Murder in Hum Harbour by Jayne E Self
Publisher: Harbourlight Books
Genre: Action/Adventure, Suspense/Mystery
Length: Full Length (265 pgs)
Rating: 4 stars
Reviewed by Aloe
There's a Sleuth on the loose... Part-time medical receptionist, part-time jewelry crafter, Gailynn MacDonald thinks she knows everything about everyone in Hum Harbour, Nova Scotia. That's the way she likes it. But when her former employer Doc Campbell turns up dead aboard his beached yacht, and her sister-in-law becomes the prime suspect, quirky, over-excitable Gailynn vows to unmask the killer. With Geoff Grant, Doc's handsome replacement, by her side Gailynn uncovers secrets and confronts childhood fears. And in the process she discovers that catching a killer is a lot like crafting her seaglass jewelry... it's all in the details.
Doc always did like to drink but no one expected to find him dead on his boat the day after he had retired and taken off for the Caribbean.
This author chose a fictitious harbor in Nova Scotia for her setting in this story. She does an excellent job of painting you a picture with her words so you feel just like you’re there on the waterfront. I enjoyed her term of “versatile weather”. You can get five kinds in one day in the Northwest and I doubt the east coast is any different.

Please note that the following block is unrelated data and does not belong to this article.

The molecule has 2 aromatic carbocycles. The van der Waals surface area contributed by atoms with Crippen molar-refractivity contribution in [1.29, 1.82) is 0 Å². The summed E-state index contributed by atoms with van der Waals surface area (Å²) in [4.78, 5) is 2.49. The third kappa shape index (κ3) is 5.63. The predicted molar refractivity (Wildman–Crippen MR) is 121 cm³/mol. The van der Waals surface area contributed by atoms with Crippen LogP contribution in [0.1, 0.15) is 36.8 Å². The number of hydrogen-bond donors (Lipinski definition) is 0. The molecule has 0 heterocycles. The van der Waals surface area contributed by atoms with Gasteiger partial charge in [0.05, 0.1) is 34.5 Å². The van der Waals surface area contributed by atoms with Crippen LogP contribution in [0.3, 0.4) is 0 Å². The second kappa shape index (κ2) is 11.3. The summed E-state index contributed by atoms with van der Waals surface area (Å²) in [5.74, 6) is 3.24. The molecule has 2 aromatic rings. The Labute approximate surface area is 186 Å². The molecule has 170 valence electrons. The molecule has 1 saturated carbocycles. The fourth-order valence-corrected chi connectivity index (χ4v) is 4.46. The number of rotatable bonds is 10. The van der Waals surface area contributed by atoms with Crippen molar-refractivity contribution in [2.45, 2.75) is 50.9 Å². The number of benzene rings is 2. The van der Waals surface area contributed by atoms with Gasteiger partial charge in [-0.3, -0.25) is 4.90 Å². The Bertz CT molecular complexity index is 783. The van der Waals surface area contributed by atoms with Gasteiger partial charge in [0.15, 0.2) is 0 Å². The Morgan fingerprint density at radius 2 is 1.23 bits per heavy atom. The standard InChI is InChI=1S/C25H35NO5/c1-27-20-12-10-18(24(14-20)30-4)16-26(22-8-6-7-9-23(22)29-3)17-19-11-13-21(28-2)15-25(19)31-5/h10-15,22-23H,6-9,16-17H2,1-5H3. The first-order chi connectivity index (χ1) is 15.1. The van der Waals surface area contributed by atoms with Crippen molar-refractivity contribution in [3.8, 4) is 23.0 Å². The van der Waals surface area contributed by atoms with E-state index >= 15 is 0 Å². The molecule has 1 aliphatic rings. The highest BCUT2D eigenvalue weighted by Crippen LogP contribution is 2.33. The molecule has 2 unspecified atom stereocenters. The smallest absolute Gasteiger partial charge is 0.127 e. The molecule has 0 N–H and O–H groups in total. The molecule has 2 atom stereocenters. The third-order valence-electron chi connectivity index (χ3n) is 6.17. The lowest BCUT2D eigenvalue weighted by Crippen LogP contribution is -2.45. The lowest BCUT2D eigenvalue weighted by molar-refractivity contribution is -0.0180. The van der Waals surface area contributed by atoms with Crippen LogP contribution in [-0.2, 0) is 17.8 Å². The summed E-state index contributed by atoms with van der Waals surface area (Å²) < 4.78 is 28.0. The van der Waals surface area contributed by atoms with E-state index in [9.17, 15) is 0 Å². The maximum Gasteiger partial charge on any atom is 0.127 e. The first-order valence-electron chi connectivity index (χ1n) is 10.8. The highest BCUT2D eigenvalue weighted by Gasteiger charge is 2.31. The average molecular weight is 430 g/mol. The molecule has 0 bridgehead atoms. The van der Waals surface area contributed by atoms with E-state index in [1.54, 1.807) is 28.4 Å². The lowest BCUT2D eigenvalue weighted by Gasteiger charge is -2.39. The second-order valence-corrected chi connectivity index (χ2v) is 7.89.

Ms. Self creates a main female character that's a bit shy and insecure but knows what she wants to do with her life. She has a new boss she resents because he got the business when her friend, Lori, was planning on buying it. Her brother is a policeman who wants to become a RCMP, but she’s not sure about his investigative talents. When she learns the doctor was murdered, she starts to get involved in the doctor’s past and town secrets.
The plot moves along well and there are red herrings on the way, as well as bad feelings everywhere as Gai keeps stirring up the past and snooping in the present. Ms. Self gives you more than one suspect and everyone seems to be guilty of something. As the story progresses, the author gives you a few clues here and there. I suspected the murderer before Gai found it out. That was in line with the type of character Gai was, though, so I couldn't fault her for not thinking the way I did.
One of my favorite parts of this story was the romance between Gai and the new doctor, Geoff. They had some differences and some misunderstandings, but good communication between them was settling that down. I’ll be looking forward to the next in this series to see how the relationship progresses and if Andrew ever makes it to being an RCMP. Ms. Self makes you care about her characters and her stories are tempting enough to make you return. Why not get a copy of this cozy mystery and see if you can outguess Gai on the murderer?